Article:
For Darnton, it was the opportunity to create a book using all of his research information on Enlightenment age letters and literature via the creation of his own e-book (59-63). For me, it is my future career as a teacher. As someone who was not so long ago opposed to the popularization of technologies such as these, I can see how they may benefit classrooms in the (not so distant?) future.
For one thing, textbooks are so expensive. We as college students understand this perfectly, so imagine buying three hundred of your Biology or Math textbooks for one grade at a small high school. That is a ton of money. Plus, unlike us, students are never allowed to write in these books, to highlight important passages, or even to fold down the corner of the pager because these books will have to be used by thousands of students over the next ten or so years. They lose what I have come to recognize as important interaction with the texts when they cannot do this, especially tactile learners like me.
Also, think of the money that is spent in supplying private, public, and school libraries with books. Darnton discusses how private, state, and federal money is being taken away from these institutions, while they are still expected to provide their patrons and students with accurate and current information via online databases that can charge exorbitant fees (6-15, 43-58). When they do not have the money, they must selectively choose what to include and what not to include, not based on the needs of the patrons and students, but based on the budget.
Because of these reasons, as well as others, I can see the benefits of e-books in the classroom. As many schools give laptops to students today, it is not too much of a stretch to imagine them giving e-book readers to students and teachers for classroom use. I think this could benefit schools and students. Yes, the equipment, training, and upkeep will be expensive. More expensive than using the usual textbooks, current technologies, like Smart Boards and Promethean Boards, or older technologies, like books on tape? I am not sure. The proposal writers and school boards will have to do the research and math right now as far as that is concerned. However, I do know that if the development of e-books and e-book readers continues in the positive directions that they seem to be, at least in some areas, I think they could ensure student-to-text interaction, which could positively influence comprehension skills, they could ensure protection of these texts (if not of the readers themselves) for future use, they could appeal to today’s students who are more familiar with technological and Internet access than we were, and they could possibly save the schools and libraries money. They could even provide adaptations, such as text-to-speech capabilities, to accomodate students' individual needs.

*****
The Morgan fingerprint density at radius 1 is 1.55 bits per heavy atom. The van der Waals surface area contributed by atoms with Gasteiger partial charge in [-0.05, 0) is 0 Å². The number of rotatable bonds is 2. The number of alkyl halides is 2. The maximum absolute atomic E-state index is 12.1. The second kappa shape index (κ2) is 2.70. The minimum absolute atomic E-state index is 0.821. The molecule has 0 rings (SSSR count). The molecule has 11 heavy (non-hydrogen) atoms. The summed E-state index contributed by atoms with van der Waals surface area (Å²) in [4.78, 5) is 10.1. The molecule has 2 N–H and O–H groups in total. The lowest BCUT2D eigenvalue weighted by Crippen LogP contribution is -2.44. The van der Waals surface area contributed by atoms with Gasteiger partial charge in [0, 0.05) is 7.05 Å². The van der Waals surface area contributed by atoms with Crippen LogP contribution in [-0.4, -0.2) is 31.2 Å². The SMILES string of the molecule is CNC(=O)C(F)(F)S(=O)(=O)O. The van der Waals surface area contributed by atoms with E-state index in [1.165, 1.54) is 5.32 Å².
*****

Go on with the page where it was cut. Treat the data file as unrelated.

Of course, as I mentioned above, all of this is contingent upon development in “positive directions.” This means that I feel that some qualities of various e-books and e-book readers are better than others. For instance, in the little research I have done, I feel that I like the nook the best based on experience and description, and feel that it offers a lot of possibilities for the future development of these products. For instance, the newest forms of the nook are allowing readers to “share” books. Although I’m not sure exactly how they are accomplishing this, I think this ability is the key to use in libraries and schools. Afterall, we share books now with no copyright problems. Of course, pirating may be a problem, but these problems can and will be addressed. Also, the nook allows people to read for free while they are in the Barnes and Noble book stores. This is a type of technology that could be applied to libraries and schools as well. Although I would not say I am computer savvy, I am sure that someone could also devise a way for libraries to “loan” copies of the e-books for only a select amount of time. Also, the nook, as well as other e-book readers offer Wi-Fi, color screens, and the iPad is basically a tablet computer. All of these features recommend themselves to use in classrooms and libraries.
The only question is, will classrooms and libraries ever get to experience these technologies in these ways, or, as Darnton suggests at times, will they be too expensive because of monopolies or a focus on big business rather than on the needs of the public?
“Vannevar Bush’s famous paper “As We May Think” (1945) described an imaginary information retrieval machine, the Memex.”
--From “Emanuel Goldberg, Electronic Document Retrieval, And Vannevar Bush's Memex” by Michael K. Buckland